Each function/procedure/method you write must have an introductory comment stating what the procedure does and how it does it (at a high level).

Note that these required comments will form a (small) portion of the grade for this lab.

Input format

As in lab 1 (linker) we use free form input. Hence a single activity may span several lines and (parts of) several activities may be on one line. For this lab, I advise you to read all the data before processing. The data for each task occurs in order, but the tasks themselves may be interspersed. Input set 1, on the web and reprinted below, has all of task one followed by all of task two. Input set 8, on the web, represents the same run but the lines for tasks one and two are interleaved.

 

Running your program

Your program must read its input from a file, whose name is given as a command line argument. The format of the input is shown above; sample inputs are on the web.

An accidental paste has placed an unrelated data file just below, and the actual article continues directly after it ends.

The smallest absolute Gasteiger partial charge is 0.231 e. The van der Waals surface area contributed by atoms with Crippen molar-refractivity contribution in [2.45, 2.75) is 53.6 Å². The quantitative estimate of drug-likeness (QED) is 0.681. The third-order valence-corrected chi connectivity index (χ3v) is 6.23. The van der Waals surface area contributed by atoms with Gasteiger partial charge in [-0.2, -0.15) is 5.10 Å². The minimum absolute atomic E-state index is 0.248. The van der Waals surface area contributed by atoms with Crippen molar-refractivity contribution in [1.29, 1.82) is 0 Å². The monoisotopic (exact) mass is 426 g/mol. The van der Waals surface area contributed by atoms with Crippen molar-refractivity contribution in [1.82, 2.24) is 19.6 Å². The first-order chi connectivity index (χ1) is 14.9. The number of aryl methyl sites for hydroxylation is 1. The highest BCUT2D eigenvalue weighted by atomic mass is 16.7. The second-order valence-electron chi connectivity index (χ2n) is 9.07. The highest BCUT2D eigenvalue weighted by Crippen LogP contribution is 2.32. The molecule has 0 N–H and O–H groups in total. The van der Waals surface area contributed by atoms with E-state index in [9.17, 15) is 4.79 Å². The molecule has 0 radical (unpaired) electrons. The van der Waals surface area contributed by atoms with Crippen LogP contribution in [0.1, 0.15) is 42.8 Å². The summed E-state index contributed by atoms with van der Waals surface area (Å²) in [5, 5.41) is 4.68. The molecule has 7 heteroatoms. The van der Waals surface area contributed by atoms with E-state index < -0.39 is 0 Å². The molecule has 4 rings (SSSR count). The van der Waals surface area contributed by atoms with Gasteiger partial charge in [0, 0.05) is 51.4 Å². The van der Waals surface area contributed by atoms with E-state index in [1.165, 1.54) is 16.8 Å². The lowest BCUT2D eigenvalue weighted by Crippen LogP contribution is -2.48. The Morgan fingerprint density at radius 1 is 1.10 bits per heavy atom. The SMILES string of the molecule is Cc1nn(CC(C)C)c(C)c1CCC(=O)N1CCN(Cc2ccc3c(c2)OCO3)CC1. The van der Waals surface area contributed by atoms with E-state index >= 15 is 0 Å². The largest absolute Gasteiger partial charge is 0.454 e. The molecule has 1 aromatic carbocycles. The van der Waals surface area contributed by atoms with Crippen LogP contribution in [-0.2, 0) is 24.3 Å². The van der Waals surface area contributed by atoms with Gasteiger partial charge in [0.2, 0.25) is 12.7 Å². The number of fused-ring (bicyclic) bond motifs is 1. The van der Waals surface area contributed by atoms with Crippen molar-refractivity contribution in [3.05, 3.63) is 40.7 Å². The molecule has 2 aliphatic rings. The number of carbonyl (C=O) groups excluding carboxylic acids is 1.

Output

At the end of the run, print, for each task, the time taken, the waiting time, and the percentage of time spent waiting. Also print the total time for all tasks, the total waiting time, and the overall percentage of time spent waiting.

Error Checks

When implementing banker’s algorithm, if a task’s initial claim exceeds the resources present or if, during execution, a task’s requests exceed its claims, print an informative message, abort the task, and release all    its resources.  This does not apply to the optimistic allocator since it does not have  the concept of initial   claim.

Deadlock

Deadlock cannot occur for banker’s algorithm, but can for the optimistic resource manager. If deadlock is detected, print a message and abort the lowest numbered deadlocked task after releasing all its resources. If deadlock remains, print another message and abort the next lowest numbered deadlocked task, etc.